sQTLs explain GWAS signals of human traits and diseases
The list of sQTL signals linked to GWAS signals.
Target exonb (hg19)
GWAS trait (SNP)
< = 300 bp
Metabolic traits (rs211718)
Liver enzyme levels (gamma-glutamyl transferase) (rs1335645)
Chronic lymphocytic leukemia (rs13397985)
Multiple sclerosis (rs10201872)
Crohn's disease (rs7423615)
Alcohol dependence (rs13160562)
Crohn's disease (rs2549794)
Ankylosing spondylitis (rs30187)
Bipolar disorder (rs2242663)
Platelet counts (rs7296418, rs1727307)
Coffee consumption (rs6495122)
Coronary heart disease (rs2472299)
Response to hepatitis C treatment (rs11697186, rs6139030)
Ribavirin-induced anemia (rs1127354)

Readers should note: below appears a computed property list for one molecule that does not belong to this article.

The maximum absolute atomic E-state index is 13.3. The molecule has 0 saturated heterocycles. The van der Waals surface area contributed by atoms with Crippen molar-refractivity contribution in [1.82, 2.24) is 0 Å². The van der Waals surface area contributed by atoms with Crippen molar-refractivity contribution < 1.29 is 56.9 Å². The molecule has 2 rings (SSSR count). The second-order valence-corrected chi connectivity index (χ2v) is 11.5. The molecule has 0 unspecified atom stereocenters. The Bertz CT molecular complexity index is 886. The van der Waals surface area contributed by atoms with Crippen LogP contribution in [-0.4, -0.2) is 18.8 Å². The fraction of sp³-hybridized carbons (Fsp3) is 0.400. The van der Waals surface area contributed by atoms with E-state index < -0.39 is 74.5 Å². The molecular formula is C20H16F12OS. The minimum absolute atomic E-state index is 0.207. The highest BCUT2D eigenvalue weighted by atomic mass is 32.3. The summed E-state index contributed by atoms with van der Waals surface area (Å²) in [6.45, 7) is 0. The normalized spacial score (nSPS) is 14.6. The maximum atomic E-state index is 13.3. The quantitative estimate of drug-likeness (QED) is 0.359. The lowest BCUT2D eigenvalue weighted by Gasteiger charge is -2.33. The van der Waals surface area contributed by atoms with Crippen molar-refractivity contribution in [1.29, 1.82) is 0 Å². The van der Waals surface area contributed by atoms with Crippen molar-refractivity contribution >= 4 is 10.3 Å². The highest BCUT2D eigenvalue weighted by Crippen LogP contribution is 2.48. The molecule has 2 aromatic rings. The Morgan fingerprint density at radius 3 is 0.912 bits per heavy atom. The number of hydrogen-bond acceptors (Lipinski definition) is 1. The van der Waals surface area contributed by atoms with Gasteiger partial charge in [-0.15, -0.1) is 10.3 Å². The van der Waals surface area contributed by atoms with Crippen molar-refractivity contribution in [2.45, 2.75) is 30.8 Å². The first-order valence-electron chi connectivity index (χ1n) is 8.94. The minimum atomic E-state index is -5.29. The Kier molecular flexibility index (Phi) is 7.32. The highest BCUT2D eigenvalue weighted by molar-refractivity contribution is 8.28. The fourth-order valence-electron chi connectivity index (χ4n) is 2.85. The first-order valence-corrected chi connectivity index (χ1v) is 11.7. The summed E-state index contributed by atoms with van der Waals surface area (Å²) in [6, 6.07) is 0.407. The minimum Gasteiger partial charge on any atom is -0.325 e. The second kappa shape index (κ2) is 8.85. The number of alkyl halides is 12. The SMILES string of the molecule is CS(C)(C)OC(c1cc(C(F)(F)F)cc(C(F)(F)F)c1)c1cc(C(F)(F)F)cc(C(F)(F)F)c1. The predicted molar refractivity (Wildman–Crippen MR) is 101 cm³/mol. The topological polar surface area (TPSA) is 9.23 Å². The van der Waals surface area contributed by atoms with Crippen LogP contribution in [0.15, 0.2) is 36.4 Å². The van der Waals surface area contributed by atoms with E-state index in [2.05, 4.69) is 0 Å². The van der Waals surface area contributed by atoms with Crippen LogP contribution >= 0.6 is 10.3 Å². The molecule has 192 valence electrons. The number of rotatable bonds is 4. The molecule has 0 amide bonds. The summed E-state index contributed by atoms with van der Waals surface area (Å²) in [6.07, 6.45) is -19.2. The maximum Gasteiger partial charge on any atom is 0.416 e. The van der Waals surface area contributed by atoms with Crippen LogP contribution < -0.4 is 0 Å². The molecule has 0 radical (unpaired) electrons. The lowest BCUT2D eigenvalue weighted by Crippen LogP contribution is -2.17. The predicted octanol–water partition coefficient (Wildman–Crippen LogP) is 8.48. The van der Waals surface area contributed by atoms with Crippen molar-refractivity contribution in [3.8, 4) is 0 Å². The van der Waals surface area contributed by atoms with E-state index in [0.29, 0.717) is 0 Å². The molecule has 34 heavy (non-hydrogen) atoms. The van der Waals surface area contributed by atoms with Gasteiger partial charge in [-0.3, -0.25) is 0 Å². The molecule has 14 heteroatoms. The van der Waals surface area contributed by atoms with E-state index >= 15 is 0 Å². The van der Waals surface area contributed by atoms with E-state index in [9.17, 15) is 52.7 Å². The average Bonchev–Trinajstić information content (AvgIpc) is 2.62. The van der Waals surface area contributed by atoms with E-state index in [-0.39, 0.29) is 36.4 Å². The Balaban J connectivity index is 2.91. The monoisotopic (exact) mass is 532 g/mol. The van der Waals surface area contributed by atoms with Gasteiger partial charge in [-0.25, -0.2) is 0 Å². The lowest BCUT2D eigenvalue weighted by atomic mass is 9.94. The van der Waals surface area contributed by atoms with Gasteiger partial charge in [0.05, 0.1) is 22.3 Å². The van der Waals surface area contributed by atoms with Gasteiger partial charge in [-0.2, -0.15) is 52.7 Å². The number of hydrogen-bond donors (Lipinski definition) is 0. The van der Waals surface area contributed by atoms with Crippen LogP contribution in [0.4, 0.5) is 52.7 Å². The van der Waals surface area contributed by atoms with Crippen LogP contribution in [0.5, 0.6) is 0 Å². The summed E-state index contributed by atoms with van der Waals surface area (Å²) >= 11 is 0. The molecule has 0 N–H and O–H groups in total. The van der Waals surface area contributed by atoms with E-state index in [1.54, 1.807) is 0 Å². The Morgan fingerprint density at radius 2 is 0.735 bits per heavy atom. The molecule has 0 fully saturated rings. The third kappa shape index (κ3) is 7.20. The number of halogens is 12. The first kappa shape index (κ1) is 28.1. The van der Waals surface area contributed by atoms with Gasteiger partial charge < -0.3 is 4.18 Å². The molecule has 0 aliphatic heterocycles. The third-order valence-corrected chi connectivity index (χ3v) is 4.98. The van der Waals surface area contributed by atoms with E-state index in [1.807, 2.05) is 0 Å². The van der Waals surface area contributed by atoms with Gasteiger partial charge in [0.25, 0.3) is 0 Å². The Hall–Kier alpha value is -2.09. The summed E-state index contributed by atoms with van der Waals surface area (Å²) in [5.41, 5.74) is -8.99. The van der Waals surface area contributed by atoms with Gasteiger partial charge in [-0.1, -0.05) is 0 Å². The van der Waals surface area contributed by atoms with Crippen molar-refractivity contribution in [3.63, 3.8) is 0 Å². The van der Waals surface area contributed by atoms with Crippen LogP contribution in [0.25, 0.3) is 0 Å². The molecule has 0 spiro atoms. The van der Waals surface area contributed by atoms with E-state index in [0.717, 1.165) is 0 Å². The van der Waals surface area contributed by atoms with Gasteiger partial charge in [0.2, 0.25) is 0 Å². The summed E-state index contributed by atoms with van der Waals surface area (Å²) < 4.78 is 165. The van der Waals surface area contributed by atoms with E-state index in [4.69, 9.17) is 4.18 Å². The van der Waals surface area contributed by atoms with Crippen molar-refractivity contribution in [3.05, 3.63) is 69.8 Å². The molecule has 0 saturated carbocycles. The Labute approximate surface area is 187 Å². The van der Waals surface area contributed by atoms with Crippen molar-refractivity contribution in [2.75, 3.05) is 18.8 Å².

In a previous GWAS study, the SNP rs13160562 near CAST was discovered to be significantly associated with alcohol dependence . However, no functional implication of this SNP was discussed in the original study. Here, GLiMMPS identified this SNP as an sQTL signal SNP in CAST. It is significantly associated with the splicing of CAST exon 13 located 45 kb upstream of the SNP position. It is also in an LD block (r2 = 0.53) with another SNP rs7724759 located in the 5' SS of exon 13, which has been confirmed experimentally to alter the splicing of this exon [11, 24]. Thus, genetic variation of alternative splicing is the likely causal mechanism underlying the reported association of CAST and alcohol dependence. In ERAP2, GLiMMPS identified SNP rs2248374 as an sQTL signal SNP for exon 10. This SNP disrupts the activity of the 5' SS . This sQTL SNP is in high LD (r2 = 0.83) with a GWAS SNP rs2549794, previously identified as significantly associated with Crohn's disease . The skipping of this alternatively spliced exon from ERAP2 introduces a premature stop codon, resulting in nonsense-mediated decay of the exon skipping isoform and a dramatic reduction of overall transcript levels, which subsequently impacts antigen representation . Haplotype analysis of the sQTL SNP and its linked SNPs revealed evidence of strong balancing selection during human evolution , suggesting the functional and evolutionary importance of this sQTL. A third example is ATP5SL, identified as a GWAS locus associated with height in multiple populations . The peak signal SNP reported by GWAS is rs17318596 but the mechanism of this SNP was unclear in the original study. GLiMMPS identified a significant sQTL for exon 5 of ATP5SL. The sQTL SNP rs1043413 is strongly linked to the GWAS signal SNP rs17318596 (r2 = 0.84) (Figure S8 in Additional file 1). This sQTL SNP rs1043413 is located in exon 5 and disrupts two exonic splicing enhancers (ESEs) . Together, these data indicate that even at a very modest sequencing depth (28.4-66 million 50 bp single-end reads per individual), GLiMMPS recovered previously reported associations between SNP and splicing that may contribute to phenotypic variation in humans.